Under its new contract with Debtor, Brown could not accommodate the entire scope of work as a sole general contractor because of its bonding capacity limitations. Thus, Debtor entered into two, separate written contracts with Taylor Kelly to be the second general contractor in charge of the J.C. Penney parking garage and the C-1 building. Taylor Kelly did not have a contract with 135 Metcalf and did not perform any work for 135 Metcalf. While negotiating its contracts with Debtor, Taylor Kelly knew financing from BOA was a prerequisite to its commencing work for Debtor. Taylor Kelly executed contracts with Debtor in which it agreed not to start work without obtaining the necessary building permits or without a notice to proceed.

    Prior to Closing, Slaggie, Brown, and Taylor Kelly executed consent agreements for the assignment of their contracts with Debtor to BOA as collateral, which not only acknowledged BOA's financing, but also declared no defaults under Debtor's contracts.

    F. The Mechanic's Lien Claimants Commencement Date and the Notice to Proceed

    On October 9, 2008, Debtor sent written notice to Brown and Taylor Kelly to proceed with construction under the contracts. The written notice to proceed is the only credible evidence of a notice to proceed under the contracts with the Debtor. The September 2008 Brown contracts state in several places Brown shall not commence work or incur costs under the contracts with Debtor without a notice to proceed. The contracts also required Brown, in the absence of a contractual start date or notice to proceed, to provide Debtor written notice prior to commencing work to permit the timely filing of mortgages.[18] Brown testified he received numerous verbal notices to proceed from Debtor prior to October 9, 2008; however, he also testified his subcontractors had slowed or stopped work in September because they had not been paid for five months.

    Other more credible evidence did not corroborate Brown's testimony that Debtor verbally authorized Brown to recommence work prior to October 9, 2008. An email written by Debtor's president contemporaneous *377 with the events of October 2008 questions why O'Donnell and McCorkendale were not on Debtor's site with their equipment. While there was conflicting evidence regarding O'Donnell's and McCorkendale's presence at Corbin Park, the preponderance of the evidence shows they were working on the J.C. Penney and Von Maur tracts.[19] The September 25 land survey noted no work being performed except at the Von Maur and J.C. Penney pad sites.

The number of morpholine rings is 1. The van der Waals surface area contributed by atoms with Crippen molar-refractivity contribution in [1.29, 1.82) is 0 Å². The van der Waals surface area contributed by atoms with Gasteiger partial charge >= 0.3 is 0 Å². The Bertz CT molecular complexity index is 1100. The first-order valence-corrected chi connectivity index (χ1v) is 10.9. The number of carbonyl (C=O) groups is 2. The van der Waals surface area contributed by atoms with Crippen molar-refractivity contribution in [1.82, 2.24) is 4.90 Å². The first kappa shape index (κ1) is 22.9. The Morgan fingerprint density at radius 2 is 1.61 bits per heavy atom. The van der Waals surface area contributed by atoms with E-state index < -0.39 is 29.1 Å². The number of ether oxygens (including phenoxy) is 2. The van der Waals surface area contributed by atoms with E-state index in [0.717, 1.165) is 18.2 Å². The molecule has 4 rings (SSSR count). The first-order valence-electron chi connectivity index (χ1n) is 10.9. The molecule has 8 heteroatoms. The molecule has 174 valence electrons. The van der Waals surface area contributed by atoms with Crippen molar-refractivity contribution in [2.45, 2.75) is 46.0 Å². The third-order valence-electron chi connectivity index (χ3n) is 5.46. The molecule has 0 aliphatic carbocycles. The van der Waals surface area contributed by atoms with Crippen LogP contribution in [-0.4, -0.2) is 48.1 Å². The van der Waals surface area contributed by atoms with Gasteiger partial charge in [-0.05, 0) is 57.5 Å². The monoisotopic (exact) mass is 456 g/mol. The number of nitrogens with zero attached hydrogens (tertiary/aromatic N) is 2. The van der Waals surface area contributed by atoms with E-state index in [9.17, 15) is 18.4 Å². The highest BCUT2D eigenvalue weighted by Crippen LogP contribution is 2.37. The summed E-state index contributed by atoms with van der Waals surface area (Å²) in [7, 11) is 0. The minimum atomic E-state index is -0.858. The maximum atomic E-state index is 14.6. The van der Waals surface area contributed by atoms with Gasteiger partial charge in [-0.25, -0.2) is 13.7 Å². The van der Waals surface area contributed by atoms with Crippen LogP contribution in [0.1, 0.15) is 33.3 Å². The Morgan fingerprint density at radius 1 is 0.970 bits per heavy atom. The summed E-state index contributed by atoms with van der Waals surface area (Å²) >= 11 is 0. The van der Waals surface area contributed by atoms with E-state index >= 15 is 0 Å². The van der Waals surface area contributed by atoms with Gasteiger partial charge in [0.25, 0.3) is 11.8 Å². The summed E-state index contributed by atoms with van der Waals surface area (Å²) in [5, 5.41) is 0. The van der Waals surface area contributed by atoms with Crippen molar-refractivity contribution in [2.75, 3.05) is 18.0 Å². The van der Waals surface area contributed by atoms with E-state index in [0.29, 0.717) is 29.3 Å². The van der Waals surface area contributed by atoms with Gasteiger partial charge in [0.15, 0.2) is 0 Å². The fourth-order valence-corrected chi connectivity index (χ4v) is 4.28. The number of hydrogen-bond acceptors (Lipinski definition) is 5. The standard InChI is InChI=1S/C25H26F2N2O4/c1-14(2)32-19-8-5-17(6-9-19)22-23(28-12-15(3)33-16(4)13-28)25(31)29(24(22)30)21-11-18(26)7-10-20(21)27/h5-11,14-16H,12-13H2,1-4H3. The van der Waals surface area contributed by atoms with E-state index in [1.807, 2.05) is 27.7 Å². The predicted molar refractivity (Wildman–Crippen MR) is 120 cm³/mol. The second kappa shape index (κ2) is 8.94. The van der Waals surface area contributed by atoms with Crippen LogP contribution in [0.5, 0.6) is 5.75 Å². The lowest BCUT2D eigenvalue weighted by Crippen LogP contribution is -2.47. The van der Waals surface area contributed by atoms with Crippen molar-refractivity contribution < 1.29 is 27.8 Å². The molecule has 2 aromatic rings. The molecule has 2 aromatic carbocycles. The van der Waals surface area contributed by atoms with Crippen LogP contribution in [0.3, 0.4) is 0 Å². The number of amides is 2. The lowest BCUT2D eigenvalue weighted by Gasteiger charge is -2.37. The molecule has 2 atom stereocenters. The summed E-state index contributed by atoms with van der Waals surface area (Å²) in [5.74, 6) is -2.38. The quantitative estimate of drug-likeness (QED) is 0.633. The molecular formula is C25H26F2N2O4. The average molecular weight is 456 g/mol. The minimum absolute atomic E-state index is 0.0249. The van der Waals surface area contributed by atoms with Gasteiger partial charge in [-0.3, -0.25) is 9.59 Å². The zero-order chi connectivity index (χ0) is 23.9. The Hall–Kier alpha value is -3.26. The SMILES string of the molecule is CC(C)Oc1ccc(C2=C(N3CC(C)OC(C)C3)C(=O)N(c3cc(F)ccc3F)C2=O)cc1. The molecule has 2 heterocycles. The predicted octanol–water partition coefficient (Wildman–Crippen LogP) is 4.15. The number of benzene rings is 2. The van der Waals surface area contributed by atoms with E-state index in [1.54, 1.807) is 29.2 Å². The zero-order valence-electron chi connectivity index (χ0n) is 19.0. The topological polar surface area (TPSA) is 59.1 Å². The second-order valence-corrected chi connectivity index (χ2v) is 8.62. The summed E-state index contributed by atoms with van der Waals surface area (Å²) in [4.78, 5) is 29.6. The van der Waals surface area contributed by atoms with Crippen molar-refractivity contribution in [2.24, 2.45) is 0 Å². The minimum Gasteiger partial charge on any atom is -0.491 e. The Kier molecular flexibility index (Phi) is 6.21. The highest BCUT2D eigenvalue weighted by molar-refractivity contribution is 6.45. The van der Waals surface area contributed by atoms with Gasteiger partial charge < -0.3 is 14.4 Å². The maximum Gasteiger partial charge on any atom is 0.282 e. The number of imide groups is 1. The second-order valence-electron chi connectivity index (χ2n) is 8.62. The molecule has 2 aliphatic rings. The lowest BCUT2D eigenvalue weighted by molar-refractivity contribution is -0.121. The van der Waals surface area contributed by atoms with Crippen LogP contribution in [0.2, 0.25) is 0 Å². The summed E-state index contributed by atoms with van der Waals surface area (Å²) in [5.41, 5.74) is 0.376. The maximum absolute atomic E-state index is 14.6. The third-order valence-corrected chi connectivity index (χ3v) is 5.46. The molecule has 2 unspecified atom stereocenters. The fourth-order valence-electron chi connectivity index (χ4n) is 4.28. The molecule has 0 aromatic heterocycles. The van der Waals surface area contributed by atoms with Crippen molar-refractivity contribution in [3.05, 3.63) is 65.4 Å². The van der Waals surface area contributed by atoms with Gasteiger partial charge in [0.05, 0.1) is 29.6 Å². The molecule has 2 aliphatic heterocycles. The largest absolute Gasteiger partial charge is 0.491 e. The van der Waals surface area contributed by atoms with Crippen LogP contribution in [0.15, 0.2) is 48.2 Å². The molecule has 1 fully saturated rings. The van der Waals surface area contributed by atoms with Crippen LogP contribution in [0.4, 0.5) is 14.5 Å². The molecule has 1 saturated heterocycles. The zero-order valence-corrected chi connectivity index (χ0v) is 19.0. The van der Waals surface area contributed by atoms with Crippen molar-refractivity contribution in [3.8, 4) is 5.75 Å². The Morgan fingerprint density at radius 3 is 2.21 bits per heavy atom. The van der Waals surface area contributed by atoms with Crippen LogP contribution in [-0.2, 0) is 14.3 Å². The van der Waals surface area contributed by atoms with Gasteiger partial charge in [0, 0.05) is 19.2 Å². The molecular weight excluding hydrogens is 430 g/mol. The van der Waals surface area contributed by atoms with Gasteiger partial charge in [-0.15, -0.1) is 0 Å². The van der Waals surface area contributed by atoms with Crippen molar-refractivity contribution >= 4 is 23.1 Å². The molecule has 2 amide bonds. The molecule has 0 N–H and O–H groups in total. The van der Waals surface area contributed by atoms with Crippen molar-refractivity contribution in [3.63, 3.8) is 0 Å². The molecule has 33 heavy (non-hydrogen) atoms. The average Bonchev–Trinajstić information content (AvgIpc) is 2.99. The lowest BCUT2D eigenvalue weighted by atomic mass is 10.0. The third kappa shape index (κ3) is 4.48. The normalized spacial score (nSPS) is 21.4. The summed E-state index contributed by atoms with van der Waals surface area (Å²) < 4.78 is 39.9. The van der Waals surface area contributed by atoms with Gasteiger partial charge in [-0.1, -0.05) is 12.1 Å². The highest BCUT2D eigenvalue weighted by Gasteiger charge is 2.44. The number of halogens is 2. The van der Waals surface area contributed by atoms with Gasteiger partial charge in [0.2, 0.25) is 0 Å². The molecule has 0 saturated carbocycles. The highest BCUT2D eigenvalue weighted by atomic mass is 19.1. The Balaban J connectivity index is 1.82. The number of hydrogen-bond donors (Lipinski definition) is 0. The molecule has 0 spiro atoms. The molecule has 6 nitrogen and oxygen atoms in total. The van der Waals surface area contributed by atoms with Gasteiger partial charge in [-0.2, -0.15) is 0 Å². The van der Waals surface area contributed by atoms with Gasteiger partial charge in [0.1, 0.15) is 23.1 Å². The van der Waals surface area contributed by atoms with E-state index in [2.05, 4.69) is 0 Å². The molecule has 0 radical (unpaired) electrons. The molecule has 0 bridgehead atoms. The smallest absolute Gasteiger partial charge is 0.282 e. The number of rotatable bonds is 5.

Taylor Kelly did not perform any lienable work prior to October 10, 2008. Its pre-Closing activities involved setting up its trailer and getting the lay of the land in preparation for actual construction, which did not start for several weeks. Taylor Kelly's contracts with Debtor conditioned its start date upon receipt of a notice to proceed issued by Debtor and receipt of all required permits.[20] The contracts also conditioned commencement upon permitting Debtor time to file its mortgages. Taylor Kelly did not obtain all applicable permits until the end of November 2008. Slaggie testified the plans upon which Taylor Kelly was contracted to build were not complete prior to October 10, 2008. The Taylor Kelly witnesses were not credible regarding its start date. The witnesses' testimony contradicted Taylor Kelly's prior sworn statements and testimony.

    Slaggie understood BOA funding was a prerequisite for its work on the project to continue with Debtor as the owner. Likewise, Slaggie required payment of all its 135 Metcalf invoices as a prerequisite for working for Debtor. The Slaggie contracts are separate and show a mutual intent for work under the 135 Metcalf contract to cease and for work to commence under Debtor's contract subordinate to secured financing.

    The testimony of all parties show they were aware of the change in ownership, the secured financing, and were waiting for the Closing in order to begin the vertical build and the balance of the site work.

    G. Post-Closing Payments for Work Performed under Contract with 135 Metcalf

    Slaggie and Brown were paid at Closing for all bills submitted through August 31, 2008; however, neither Slaggie nor Brown were paid at Closing for all work performed for 135 Metcalf. BOA or its agent missed $132,618 in retainage owed to Brown, and 135 Metcalf neglected to submit Slaggie's invoices for August and September 2008. However, both contractors were eventually paid, including Brown's pre-Closing retainage, which was paid in March 2009.[21]